Comedy's Not Cute: Rachel Bloom Talks About Being Honest with Pop Music and Why She Likes Ray Bradbury

Fuck Me, Ray Bradbury, the comedy music video that gave comedian and writer Rachel Bloom a career, smashed an untapped nerve with a sledgehammer.

The NSFW ode used a teen pop sound to celebrate one of the greatest sci-fi writers (he always called himself a "fantasy" writer) of all time. Thanks to some unique timing to Bradbury's birthday and Bloom's powerful singing and comedic voice, it racked up over 600,000 hits in a little under a week.

"I guess what I expected was it would get some attention and really establish me as a comedy writer and a performer," she said from her home in Los Angeles. "The way it went viral was a surprise to me because I didn't think Bradbury was a topical issue. It's not like he just released a new book."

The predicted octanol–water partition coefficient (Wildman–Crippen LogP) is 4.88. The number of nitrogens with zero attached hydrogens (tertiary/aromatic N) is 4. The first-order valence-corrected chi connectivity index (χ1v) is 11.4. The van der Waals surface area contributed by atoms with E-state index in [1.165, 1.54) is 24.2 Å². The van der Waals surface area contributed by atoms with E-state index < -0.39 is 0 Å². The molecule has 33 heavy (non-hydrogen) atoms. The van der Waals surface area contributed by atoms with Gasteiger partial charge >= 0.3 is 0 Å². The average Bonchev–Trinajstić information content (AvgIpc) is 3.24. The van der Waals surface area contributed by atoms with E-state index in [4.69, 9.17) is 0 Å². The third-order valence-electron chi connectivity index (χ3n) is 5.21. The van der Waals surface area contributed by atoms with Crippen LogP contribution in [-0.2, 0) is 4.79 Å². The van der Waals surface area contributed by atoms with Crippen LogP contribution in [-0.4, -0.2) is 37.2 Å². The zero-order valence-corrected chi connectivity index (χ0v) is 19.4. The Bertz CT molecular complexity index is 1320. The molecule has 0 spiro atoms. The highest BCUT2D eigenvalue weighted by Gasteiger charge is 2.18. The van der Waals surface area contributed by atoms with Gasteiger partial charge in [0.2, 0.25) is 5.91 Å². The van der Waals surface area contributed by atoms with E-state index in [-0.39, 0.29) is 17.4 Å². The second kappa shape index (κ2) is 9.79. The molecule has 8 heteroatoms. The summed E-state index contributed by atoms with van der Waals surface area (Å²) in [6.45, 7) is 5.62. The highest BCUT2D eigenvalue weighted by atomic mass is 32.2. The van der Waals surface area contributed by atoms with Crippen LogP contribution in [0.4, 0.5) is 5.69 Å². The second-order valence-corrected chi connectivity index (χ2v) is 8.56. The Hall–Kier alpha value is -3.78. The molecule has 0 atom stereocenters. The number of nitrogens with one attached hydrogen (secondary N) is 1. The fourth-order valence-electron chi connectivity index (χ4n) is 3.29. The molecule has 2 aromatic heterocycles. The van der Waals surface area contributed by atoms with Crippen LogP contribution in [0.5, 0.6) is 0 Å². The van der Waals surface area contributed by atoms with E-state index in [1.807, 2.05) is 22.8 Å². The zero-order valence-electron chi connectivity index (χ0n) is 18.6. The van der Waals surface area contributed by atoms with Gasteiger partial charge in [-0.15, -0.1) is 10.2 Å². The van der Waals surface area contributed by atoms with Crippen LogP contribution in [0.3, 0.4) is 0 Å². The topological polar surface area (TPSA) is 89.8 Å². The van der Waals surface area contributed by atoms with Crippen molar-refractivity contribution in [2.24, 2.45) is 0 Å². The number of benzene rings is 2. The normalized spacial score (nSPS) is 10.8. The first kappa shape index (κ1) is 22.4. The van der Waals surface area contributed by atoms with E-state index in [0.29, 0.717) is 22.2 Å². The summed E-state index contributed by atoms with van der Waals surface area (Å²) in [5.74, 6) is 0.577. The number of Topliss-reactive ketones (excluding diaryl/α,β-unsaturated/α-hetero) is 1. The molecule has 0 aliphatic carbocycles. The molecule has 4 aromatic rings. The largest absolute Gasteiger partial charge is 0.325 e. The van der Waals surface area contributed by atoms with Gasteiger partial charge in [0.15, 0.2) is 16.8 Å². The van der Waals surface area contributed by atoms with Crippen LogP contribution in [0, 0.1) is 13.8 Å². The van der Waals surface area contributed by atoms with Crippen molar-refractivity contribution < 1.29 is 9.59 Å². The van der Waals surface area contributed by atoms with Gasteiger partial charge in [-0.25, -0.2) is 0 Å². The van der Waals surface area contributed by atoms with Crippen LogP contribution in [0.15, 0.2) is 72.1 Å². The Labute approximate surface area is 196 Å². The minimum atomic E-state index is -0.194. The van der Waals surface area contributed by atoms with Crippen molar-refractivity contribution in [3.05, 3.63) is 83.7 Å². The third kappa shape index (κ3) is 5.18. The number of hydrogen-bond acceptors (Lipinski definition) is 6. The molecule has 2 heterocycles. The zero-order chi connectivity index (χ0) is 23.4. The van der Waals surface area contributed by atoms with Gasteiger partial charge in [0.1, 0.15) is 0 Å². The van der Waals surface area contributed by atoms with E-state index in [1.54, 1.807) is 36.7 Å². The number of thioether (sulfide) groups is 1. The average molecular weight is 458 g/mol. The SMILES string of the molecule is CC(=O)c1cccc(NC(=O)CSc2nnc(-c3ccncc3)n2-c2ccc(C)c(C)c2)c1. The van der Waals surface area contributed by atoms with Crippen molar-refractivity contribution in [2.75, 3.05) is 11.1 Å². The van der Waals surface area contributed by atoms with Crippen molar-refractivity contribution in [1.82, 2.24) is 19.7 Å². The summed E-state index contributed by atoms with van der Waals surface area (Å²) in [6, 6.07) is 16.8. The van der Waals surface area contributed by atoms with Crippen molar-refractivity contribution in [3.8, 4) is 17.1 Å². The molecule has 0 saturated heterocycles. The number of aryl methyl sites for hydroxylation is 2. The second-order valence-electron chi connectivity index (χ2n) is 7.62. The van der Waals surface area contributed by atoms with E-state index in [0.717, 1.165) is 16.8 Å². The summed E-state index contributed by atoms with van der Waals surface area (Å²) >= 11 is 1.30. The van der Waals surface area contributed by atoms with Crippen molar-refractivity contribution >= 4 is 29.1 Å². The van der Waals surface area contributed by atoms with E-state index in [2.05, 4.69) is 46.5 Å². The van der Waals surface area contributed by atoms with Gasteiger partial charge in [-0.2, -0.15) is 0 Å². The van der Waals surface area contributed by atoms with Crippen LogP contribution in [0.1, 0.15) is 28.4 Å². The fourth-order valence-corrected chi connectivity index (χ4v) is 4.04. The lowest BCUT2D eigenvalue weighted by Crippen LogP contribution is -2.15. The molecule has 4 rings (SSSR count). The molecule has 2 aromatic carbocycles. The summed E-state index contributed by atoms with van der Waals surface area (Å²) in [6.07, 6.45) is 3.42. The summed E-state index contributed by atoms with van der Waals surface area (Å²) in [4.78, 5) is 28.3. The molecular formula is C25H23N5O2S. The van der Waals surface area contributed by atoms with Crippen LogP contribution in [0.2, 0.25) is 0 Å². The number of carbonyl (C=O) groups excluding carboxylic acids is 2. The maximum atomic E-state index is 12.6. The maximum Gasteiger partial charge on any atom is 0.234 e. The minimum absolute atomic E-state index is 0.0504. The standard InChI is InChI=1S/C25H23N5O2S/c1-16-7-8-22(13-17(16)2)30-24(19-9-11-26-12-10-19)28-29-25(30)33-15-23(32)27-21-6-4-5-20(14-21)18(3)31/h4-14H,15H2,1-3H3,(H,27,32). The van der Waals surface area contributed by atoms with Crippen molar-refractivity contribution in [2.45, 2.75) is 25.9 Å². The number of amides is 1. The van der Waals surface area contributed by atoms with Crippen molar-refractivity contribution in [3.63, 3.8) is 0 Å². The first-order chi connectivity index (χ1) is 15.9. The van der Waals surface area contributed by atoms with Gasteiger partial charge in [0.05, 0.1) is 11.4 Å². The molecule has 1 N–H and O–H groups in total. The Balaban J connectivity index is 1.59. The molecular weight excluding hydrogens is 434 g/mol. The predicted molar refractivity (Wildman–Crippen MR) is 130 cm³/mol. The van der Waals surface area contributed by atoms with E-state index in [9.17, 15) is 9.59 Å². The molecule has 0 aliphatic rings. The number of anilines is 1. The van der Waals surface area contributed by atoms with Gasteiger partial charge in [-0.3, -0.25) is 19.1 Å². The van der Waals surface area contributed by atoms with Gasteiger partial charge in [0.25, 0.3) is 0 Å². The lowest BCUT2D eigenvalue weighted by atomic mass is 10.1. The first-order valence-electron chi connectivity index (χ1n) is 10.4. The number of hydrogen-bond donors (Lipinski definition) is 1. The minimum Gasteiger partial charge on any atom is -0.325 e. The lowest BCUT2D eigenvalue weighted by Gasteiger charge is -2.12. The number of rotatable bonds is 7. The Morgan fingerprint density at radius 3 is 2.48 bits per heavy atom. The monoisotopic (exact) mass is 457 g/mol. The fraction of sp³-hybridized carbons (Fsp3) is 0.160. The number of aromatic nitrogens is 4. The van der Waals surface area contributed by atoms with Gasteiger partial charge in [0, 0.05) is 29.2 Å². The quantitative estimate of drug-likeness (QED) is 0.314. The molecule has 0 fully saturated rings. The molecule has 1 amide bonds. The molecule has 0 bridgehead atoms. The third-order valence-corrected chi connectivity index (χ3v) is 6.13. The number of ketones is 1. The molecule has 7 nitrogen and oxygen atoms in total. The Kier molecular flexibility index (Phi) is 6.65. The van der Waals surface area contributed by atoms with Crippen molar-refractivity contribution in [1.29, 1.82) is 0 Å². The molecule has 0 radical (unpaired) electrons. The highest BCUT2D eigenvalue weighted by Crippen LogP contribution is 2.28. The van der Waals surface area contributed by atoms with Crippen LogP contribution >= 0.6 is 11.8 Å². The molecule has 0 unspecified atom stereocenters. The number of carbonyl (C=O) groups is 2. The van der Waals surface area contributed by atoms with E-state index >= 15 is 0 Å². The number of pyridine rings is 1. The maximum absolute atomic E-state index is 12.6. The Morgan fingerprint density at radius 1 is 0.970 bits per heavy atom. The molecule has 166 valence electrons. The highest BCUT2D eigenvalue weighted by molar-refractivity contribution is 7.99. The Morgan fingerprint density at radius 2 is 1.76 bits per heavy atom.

Perhaps part of the reason it and all of her other music videos have such a massive fan base is that they resonate beyond just being funny or finding colorful ways to describe having sex with Bradbury's most famous works. They hijack the tired pop sound that's been used to express cliches of love, loss and being a sex symbol. Her songs carry the thoughts and feelings her listeners might actually have, whether it's about being the unpopular kid in school with I Steal Pets (from the Popular People), honest feelings about rejection in We Don't Need a Man and Pictures of Your Dick or dealing with obsessive compulsive disorder in The OCDance. This Saturday at 8 p.m., you can see Bloom performing stand-up and some of her classic songs at the Dallas Comedy House.

Bloom said she started on her path to comedy through musical theater.

"I did a little comedy in high school but I was still hardcore, like I wanted to be on Broadway," she said. "Then when I got into college, I majored in musical theater but I also really fell in love with sketch comedy and got into a sketch comedy group. So that's when I started doing comedy hardcore."